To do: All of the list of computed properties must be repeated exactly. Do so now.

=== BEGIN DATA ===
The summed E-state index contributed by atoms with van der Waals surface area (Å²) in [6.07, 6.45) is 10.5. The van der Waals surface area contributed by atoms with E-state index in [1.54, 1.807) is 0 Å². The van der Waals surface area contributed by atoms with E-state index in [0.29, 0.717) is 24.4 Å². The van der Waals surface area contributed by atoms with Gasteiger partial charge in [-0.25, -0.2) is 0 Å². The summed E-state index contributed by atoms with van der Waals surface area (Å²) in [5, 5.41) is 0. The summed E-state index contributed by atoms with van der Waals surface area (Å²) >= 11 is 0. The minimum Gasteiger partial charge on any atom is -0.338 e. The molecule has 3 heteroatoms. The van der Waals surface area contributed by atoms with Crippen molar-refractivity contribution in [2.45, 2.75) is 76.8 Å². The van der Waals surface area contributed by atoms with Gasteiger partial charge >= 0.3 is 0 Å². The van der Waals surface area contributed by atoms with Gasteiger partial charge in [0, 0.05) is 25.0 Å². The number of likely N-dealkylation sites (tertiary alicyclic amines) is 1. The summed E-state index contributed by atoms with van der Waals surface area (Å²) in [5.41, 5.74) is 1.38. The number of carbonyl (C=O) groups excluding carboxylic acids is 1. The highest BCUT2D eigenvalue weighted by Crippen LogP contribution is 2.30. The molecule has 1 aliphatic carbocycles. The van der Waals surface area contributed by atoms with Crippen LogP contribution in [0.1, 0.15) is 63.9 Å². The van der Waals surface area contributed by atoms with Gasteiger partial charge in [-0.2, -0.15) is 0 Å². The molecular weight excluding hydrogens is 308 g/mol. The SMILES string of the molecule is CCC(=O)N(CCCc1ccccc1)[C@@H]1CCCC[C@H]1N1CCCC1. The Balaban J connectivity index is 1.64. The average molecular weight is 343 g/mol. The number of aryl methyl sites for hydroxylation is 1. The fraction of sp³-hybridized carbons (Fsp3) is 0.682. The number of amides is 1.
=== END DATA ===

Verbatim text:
The summed E-state index contributed by atoms with van der Waals surface area (Å²) in [6.07, 6.45) is 10.5. The van der Waals surface area contributed by atoms with E-state index in [1.54, 1.807) is 0 Å². The van der Waals surface area contributed by atoms with E-state index in [0.29, 0.717) is 24.4 Å². The van der Waals surface area contributed by atoms with Gasteiger partial charge in [-0.25, -0.2) is 0 Å². The summed E-state index contributed by atoms with van der Waals surface area (Å²) in [5, 5.41) is 0. The summed E-state index contributed by atoms with van der Waals surface area (Å²) >= 11 is 0. The minimum Gasteiger partial charge on any atom is -0.338 e. The molecule has 3 heteroatoms. The van der Waals surface area contributed by atoms with Crippen molar-refractivity contribution in [2.45, 2.75) is 76.8 Å². The van der Waals surface area contributed by atoms with Gasteiger partial charge >= 0.3 is 0 Å². The van der Waals surface area contributed by atoms with Gasteiger partial charge in [0, 0.05) is 25.0 Å². The number of likely N-dealkylation sites (tertiary alicyclic amines) is 1. The summed E-state index contributed by atoms with van der Waals surface area (Å²) in [5.41, 5.74) is 1.38. The number of carbonyl (C=O) groups excluding carboxylic acids is 1. The highest BCUT2D eigenvalue weighted by Crippen LogP contribution is 2.30. The molecule has 1 aliphatic carbocycles. The van der Waals surface area contributed by atoms with Crippen LogP contribution in [0.1, 0.15) is 63.9 Å². The van der Waals surface area contributed by atoms with Gasteiger partial charge in [-0.2, -0.15) is 0 Å². The molecular weight excluding hydrogens is 308 g/mol. The SMILES string of the molecule is CCC(=O)N(CCCc1ccccc1)[C@@H]1CCCC[C@H]1N1CCCC1. The Balaban J connectivity index is 1.64. The average molecular weight is 343 g/mol. The number of aryl methyl sites for hydroxylation is 1. The fraction of sp³-hybridized carbons (Fsp3) is 0.682. The number of amides is 1.